go to top scroll for more


Projects: Projects for Investigator
Reference Number EP/P01366X/1
Title Robotics for Nuclear Environments
Status Completed
Energy Categories Nuclear Fission and Fusion(Nuclear Fission, Nuclear supporting technologies) 80%;
Nuclear Fission and Fusion(Nuclear Fusion) 10%;
Not Energy Related 10%;
Research Types Basic and strategic applied research 100%
Science and Technology Fields PHYSICAL SCIENCES AND MATHEMATICS (Computer Science and Informatics) 15%;
ENGINEERING AND TECHNOLOGY (Electrical and Electronic Engineering) 20%;
ENGINEERING AND TECHNOLOGY (Mechanical, Aeronautical and Manufacturing Engineering) 65%;
UKERC Cross Cutting Characterisation Not Cross-cutting 100%
Principal Investigator Professor B Lennox
No email address given
Electrical & Electronic Engineering
University of Manchester
Award Type Standard
Funding Source EPSRC
Start Date 01 May 2017
End Date 31 March 2023
Duration 71 months
Total Grant Value £4,650,283
Industrial Sectors Energy
Region North West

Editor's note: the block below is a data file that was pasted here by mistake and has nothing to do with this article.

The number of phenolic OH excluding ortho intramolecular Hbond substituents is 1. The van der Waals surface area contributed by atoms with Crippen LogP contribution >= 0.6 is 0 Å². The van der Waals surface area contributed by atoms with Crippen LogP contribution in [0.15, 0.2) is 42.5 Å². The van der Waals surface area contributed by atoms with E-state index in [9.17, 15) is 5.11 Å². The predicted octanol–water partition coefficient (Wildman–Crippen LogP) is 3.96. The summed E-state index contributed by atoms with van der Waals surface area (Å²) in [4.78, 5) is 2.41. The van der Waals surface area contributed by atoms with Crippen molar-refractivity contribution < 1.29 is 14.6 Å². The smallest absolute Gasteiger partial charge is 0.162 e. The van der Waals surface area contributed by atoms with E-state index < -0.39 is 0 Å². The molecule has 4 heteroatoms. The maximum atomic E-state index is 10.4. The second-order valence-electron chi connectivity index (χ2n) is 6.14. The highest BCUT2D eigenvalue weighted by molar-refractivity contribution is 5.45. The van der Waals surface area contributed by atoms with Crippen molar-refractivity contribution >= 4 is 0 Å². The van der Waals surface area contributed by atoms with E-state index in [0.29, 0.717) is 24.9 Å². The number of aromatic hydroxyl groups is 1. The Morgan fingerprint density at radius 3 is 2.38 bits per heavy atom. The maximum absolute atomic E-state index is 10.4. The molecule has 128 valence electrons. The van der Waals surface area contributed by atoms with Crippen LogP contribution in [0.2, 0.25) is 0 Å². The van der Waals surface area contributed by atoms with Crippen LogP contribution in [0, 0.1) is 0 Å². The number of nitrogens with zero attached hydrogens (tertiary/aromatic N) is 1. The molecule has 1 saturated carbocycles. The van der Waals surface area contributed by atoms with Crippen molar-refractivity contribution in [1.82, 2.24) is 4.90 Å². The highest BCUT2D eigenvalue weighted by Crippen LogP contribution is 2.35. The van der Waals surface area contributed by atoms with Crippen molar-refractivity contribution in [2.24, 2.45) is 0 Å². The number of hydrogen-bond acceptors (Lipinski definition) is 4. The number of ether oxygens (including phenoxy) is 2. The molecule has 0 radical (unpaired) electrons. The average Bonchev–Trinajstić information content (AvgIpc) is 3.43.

Programme Energy : Energy, NC : Engineering, NC : ICT
Investigators Principal Investigator Professor B Lennox , Electrical & Electronic Engineering, University of Manchester (99.994%)
  Other Investigator Dr SA Watson , Electrical & Electronic Engineering, University of Manchester (0.001%)
Professor M Giuliani , Computing Engineering and Maths Science, University of the West of England (0.001%)
Professor AFT Winfield , Computing Engineering and Maths Science, University of the West of England (0.001%)
Dr R Stolkin , School of Mechanical Engineering, University of Birmingham (0.001%)
Professor A Leonardis , School of Computer Science, University of Birmingham (0.001%)
Professor A Pipe , Bristol Robotics Laborator, University of the West of England (0.001%)
  Industrial Collaborator Project Contact , EDF Energy (0.000%)
Project Contact , United Kingdom Atomic Energy Authority (UKAEA) (0.000%)
Project Contact , National Physical Laboratory (NPL) (0.000%)
Project Contact , Nuclear Decommissioning Authority (NDA) (0.000%)
Project Contact , Network Rail Ltd (0.000%)
Project Contact , National Nuclear Laboratory (0.000%)
Project Contact , Sellafield Ltd (0.000%)